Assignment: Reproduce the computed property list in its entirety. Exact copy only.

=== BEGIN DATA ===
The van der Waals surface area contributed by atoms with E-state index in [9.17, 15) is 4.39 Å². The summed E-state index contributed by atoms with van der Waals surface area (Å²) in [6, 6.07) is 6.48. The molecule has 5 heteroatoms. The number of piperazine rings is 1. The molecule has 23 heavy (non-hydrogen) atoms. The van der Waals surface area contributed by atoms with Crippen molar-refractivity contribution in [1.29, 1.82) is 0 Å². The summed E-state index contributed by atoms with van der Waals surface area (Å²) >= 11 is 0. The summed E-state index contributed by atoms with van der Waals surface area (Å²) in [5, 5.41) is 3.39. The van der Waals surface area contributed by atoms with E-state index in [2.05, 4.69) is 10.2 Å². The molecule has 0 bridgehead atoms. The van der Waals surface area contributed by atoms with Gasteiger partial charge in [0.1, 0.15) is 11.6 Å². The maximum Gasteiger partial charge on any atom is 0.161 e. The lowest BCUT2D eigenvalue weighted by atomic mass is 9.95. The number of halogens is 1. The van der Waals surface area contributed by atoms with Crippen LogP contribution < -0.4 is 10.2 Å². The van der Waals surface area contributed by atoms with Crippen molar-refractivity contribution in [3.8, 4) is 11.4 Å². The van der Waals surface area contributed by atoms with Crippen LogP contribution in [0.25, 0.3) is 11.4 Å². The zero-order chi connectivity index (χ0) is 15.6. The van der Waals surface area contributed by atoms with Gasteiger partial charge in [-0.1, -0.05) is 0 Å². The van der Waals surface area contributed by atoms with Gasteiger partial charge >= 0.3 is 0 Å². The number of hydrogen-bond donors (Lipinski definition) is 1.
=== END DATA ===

The van der Waals surface area contributed by atoms with E-state index in [9.17, 15) is 4.39 Å². The summed E-state index contributed by atoms with van der Waals surface area (Å²) in [6, 6.07) is 6.48. The molecule has 5 heteroatoms. The number of piperazine rings is 1. The molecule has 23 heavy (non-hydrogen) atoms. The van der Waals surface area contributed by atoms with Crippen molar-refractivity contribution in [1.29, 1.82) is 0 Å². The summed E-state index contributed by atoms with van der Waals surface area (Å²) >= 11 is 0. The summed E-state index contributed by atoms with van der Waals surface area (Å²) in [5, 5.41) is 3.39. The van der Waals surface area contributed by atoms with E-state index in [2.05, 4.69) is 10.2 Å². The molecule has 0 bridgehead atoms. The van der Waals surface area contributed by atoms with Gasteiger partial charge in [0.1, 0.15) is 11.6 Å². The maximum Gasteiger partial charge on any atom is 0.161 e. The lowest BCUT2D eigenvalue weighted by atomic mass is 9.95. The number of halogens is 1. The van der Waals surface area contributed by atoms with Crippen LogP contribution < -0.4 is 10.2 Å². The van der Waals surface area contributed by atoms with Crippen molar-refractivity contribution in [3.8, 4) is 11.4 Å². The van der Waals surface area contributed by atoms with Crippen LogP contribution in [0.25, 0.3) is 11.4 Å². The zero-order chi connectivity index (χ0) is 15.6. The van der Waals surface area contributed by atoms with Gasteiger partial charge in [-0.1, -0.05) is 0 Å². The van der Waals surface area contributed by atoms with Gasteiger partial charge >= 0.3 is 0 Å². The number of hydrogen-bond donors (Lipinski definition) is 1.